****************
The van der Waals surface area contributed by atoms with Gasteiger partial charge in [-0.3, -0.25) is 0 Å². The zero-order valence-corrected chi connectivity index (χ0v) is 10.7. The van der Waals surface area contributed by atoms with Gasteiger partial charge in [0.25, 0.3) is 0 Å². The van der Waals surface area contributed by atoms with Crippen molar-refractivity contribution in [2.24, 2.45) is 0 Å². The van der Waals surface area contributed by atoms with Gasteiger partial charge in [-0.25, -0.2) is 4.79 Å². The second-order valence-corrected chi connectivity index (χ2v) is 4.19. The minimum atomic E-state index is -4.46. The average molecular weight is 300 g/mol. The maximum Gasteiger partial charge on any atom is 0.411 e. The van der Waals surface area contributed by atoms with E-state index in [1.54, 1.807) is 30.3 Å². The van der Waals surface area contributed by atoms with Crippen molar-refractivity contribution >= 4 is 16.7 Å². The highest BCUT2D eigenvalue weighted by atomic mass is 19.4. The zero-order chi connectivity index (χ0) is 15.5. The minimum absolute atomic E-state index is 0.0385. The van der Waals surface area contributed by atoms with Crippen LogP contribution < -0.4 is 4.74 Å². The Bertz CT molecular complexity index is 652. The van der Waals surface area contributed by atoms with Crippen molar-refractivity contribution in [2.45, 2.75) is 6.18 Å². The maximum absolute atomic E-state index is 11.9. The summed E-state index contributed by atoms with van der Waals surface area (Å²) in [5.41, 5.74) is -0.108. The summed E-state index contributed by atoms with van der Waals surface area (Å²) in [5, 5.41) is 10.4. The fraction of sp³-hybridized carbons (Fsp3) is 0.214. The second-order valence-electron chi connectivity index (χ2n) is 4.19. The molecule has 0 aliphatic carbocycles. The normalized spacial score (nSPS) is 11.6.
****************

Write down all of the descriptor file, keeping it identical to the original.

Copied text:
The van der Waals surface area contributed by atoms with Gasteiger partial charge in [-0.3, -0.25) is 0 Å². The zero-order valence-corrected chi connectivity index (χ0v) is 10.7. The van der Waals surface area contributed by atoms with Gasteiger partial charge in [0.25, 0.3) is 0 Å². The van der Waals surface area contributed by atoms with Crippen molar-refractivity contribution in [2.24, 2.45) is 0 Å². The van der Waals surface area contributed by atoms with Gasteiger partial charge in [-0.25, -0.2) is 4.79 Å². The second-order valence-corrected chi connectivity index (χ2v) is 4.19. The minimum atomic E-state index is -4.46. The average molecular weight is 300 g/mol. The maximum Gasteiger partial charge on any atom is 0.411 e. The van der Waals surface area contributed by atoms with E-state index in [1.54, 1.807) is 30.3 Å². The van der Waals surface area contributed by atoms with Crippen molar-refractivity contribution >= 4 is 16.7 Å². The highest BCUT2D eigenvalue weighted by atomic mass is 19.4. The zero-order chi connectivity index (χ0) is 15.5. The minimum absolute atomic E-state index is 0.0385. The van der Waals surface area contributed by atoms with Crippen LogP contribution < -0.4 is 4.74 Å². The Bertz CT molecular complexity index is 652. The van der Waals surface area contributed by atoms with Crippen molar-refractivity contribution in [2.45, 2.75) is 6.18 Å². The maximum absolute atomic E-state index is 11.9. The summed E-state index contributed by atoms with van der Waals surface area (Å²) in [5.41, 5.74) is -0.108. The summed E-state index contributed by atoms with van der Waals surface area (Å²) in [5, 5.41) is 10.4. The fraction of sp³-hybridized carbons (Fsp3) is 0.214. The second-order valence-electron chi connectivity index (χ2n) is 4.19. The molecule has 0 aliphatic carbocycles. The normalized spacial score (nSPS) is 11.6.